Copyright © 2019 The Authors. Published by Elsevier Inc. All rights reserved.
Biochemical Pharmacology. 2019 Jul;37 doi: 10.1016/j.bcp.2019.02.037. Epub 2019 Mar 1.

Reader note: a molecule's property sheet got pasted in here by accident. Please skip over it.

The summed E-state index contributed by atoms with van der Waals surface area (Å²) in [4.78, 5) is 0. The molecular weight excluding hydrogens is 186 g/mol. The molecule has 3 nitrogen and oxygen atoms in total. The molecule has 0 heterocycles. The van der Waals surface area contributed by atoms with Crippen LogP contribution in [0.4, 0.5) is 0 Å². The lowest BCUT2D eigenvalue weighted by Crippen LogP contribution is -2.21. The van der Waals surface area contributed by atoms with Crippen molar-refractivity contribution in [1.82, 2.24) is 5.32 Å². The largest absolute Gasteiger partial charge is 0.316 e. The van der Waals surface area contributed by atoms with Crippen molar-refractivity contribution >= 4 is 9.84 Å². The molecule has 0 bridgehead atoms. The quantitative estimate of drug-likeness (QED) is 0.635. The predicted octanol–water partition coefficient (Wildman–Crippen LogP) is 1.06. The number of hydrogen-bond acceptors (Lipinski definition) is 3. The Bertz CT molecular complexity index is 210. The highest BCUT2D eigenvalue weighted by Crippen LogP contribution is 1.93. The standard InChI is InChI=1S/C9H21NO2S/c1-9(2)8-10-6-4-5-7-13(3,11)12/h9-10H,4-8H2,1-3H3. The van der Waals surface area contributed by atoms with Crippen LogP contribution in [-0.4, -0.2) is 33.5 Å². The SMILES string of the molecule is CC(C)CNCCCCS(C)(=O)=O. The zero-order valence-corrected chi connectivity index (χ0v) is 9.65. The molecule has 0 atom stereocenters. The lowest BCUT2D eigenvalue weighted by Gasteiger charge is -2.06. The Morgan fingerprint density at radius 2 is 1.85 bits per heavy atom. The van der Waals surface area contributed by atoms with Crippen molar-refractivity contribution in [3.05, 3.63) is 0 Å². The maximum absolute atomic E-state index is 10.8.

The success of disease-modifying osteoarthritis drug (DMOAD) development is still elusive. While there have been successes in preclinical and early clinical studies, phase 3 clinical trials have failed so far and there is still no approved, widely available DMOAD on the market. The latest research suggests that, among other causes, poor trial outcomes might be explained by the fact that osteoarthritis (OA) is a heterogeneous disease with distinct phenotypes. OA trials might be more successful if they would address and target a specific phenotype. The increasing availability of advanced techniques to detect particular OA characteristics expands the possibilities to distinguish between such potential OA phenotypes. Magnetic resonance imaging is among the key imaging techniques to stratify and monitor patients with changes in bone, cartilage and inflammation. Biochemical markers have mainly used as secondary parameters and could further delineate phenotypes. Moreover, post-hoc analyses of trial data have suggested the existence of distinct pain phenotypes and their relevance in the design of clinical trials. Although ongoing work in the field supports the concept of OA heterogeneity, this has not yet resulted in more effective treatment options. This paper reviews the current knowledge about potential OA phenotypes and suggests that combining patient clinical data, quantitative imaging, biochemical markers and utilizing data-driven approaches in patient selection and efficacy assessment will allow for more successful development of effective DMOADs.